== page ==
Larry and Debby Kline artists and provocateurs – installation, performances, and other works

Mining a Museum: Finding Hierarchies



Mining a Museum: Finding Hierarchies, 2017
Arduino, computer, wire, human sensors, LED’s, acrylic, digital video, monitors, furniture
Dimensions variable

This artwork was created for Extra-Ordinary Collusions, an exhibition focusing on collaborations between 24 artist and scientist pairings.  We are riffing on the scientific work of Saket Navlakha (Assistant Professor, Integrative Biology Laboratory at Salk Institute) who uses algorithms to study similarities between biological and engineered networks.  One of his areas of study addresses the ambulation of bacteria as well as traffic patterns formed by humans as they travel.  Inspired by this work, we decided to create our own experiment by tracking museum visitors as they confront different art genres (eg. Painting, sculpture or digital works) within this exhibition.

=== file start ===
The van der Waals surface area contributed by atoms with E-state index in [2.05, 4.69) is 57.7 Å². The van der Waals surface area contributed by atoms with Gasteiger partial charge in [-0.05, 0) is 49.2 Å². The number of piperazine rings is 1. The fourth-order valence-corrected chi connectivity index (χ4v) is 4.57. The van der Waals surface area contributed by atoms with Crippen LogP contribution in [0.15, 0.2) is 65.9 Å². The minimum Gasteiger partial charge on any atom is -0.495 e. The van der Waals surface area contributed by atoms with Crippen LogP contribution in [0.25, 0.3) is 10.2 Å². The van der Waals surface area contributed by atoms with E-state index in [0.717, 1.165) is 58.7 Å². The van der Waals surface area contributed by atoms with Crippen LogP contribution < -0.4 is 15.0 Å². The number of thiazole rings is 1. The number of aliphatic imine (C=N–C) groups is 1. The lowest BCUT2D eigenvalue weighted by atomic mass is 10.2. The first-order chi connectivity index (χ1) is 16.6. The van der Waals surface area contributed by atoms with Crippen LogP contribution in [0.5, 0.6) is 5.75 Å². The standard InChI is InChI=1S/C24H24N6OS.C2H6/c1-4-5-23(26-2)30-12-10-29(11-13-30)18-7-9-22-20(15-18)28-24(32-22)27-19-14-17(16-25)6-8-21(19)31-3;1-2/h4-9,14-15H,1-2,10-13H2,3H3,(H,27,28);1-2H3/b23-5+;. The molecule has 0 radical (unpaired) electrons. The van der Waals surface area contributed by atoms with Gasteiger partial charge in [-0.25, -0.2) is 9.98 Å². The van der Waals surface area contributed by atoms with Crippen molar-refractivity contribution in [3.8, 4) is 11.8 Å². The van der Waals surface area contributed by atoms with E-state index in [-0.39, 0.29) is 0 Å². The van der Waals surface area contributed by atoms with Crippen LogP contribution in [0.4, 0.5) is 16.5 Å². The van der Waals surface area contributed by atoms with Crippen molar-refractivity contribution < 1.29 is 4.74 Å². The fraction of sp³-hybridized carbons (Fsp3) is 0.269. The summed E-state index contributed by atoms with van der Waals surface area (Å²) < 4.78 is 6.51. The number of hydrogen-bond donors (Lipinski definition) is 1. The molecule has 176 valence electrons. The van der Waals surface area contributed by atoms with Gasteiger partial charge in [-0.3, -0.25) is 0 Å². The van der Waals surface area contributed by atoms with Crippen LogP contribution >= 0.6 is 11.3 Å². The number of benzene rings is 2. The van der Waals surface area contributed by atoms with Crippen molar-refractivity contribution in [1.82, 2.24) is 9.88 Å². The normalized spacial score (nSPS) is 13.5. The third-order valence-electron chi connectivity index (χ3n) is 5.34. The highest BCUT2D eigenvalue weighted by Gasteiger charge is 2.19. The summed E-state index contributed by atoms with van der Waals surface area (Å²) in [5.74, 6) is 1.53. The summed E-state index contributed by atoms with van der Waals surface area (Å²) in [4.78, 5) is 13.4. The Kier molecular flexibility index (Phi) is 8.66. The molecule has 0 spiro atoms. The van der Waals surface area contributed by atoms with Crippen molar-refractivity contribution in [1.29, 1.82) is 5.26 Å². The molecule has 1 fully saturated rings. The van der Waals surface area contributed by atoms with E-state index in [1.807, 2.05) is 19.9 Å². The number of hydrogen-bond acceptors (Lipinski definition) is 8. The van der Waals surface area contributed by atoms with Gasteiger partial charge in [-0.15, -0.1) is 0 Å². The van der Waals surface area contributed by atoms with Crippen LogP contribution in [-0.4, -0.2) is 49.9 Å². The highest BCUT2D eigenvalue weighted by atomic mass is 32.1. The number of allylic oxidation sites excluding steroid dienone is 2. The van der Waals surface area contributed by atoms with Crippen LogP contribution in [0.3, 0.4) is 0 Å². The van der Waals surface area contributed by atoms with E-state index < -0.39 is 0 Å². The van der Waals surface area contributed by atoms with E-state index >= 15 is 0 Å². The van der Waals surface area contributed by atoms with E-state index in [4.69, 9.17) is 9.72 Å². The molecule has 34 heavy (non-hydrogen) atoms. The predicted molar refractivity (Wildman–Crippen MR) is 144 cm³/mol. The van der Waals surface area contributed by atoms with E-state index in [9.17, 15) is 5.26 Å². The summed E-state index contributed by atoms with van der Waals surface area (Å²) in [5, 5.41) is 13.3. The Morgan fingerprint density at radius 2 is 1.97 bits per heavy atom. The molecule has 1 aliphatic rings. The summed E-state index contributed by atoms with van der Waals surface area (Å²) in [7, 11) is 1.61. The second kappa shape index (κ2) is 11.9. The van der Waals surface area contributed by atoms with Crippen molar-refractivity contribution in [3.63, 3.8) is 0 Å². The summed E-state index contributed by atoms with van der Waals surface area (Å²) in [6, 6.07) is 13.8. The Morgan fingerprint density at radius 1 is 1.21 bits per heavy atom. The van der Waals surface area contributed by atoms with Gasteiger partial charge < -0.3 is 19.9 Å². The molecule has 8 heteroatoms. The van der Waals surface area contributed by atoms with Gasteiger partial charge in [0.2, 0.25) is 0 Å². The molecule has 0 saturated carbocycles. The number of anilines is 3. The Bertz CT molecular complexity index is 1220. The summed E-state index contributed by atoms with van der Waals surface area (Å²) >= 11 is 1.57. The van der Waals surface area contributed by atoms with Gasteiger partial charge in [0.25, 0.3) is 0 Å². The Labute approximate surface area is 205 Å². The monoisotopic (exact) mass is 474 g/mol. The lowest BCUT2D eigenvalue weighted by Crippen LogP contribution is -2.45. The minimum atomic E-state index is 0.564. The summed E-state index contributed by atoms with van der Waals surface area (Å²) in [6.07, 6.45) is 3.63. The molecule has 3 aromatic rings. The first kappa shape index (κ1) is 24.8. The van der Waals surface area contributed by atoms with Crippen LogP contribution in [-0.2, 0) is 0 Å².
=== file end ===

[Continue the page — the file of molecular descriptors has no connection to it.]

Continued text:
The Klines and Saket Navlakha

The Klines and Saket Navlakha. Photo by Maurice Hewitt.



Extra-Ordinary Collusions Scientists

Extra-Ordinary Collusions Scientists













Our museum backgrounds play into the piece as we have watched visitors pass by significant artworks without breaking their gait.   A misperceived hierarchy of art exists which often influences which artworks are viewed and for how long.   The data collected will determine which genre is most highly attended.  Sixteen different types of works in this exhibition are monitored using human sensors.  The sensors are tripped when a person walks into the area surrounding an artwork.  Each visitor is then recorded via monitor in the Data Lounge of Mining a Museum: Finding Hierarchies.  The artists and their artworks are purposely not identified and only designated by a letter to maintain anonymity.



The Data Lounge includes videos of slime mold creating a network that eerily mirrors engineers designs of Toyko’s transit system.  Other videos show the pruning of neural pathways as we age, juxtaposed against a range of human activity from the chaotic traffic patterns of Hanoi, Vietnam to Pokemon Go stampedes.



3_DataLoungeVisitorsOur own work, Mining a Museum: Finding Hierarchies, has a sensor above it and is included in the data mining.  In the wide hierarchy of contemporary art, the complexity of conceptual art makes it difficult to keep the attention of viewers.  Recognizing this, we have created a comfortable lounge to entice visitors to stay long enough to take it all in, thus skewing the data.








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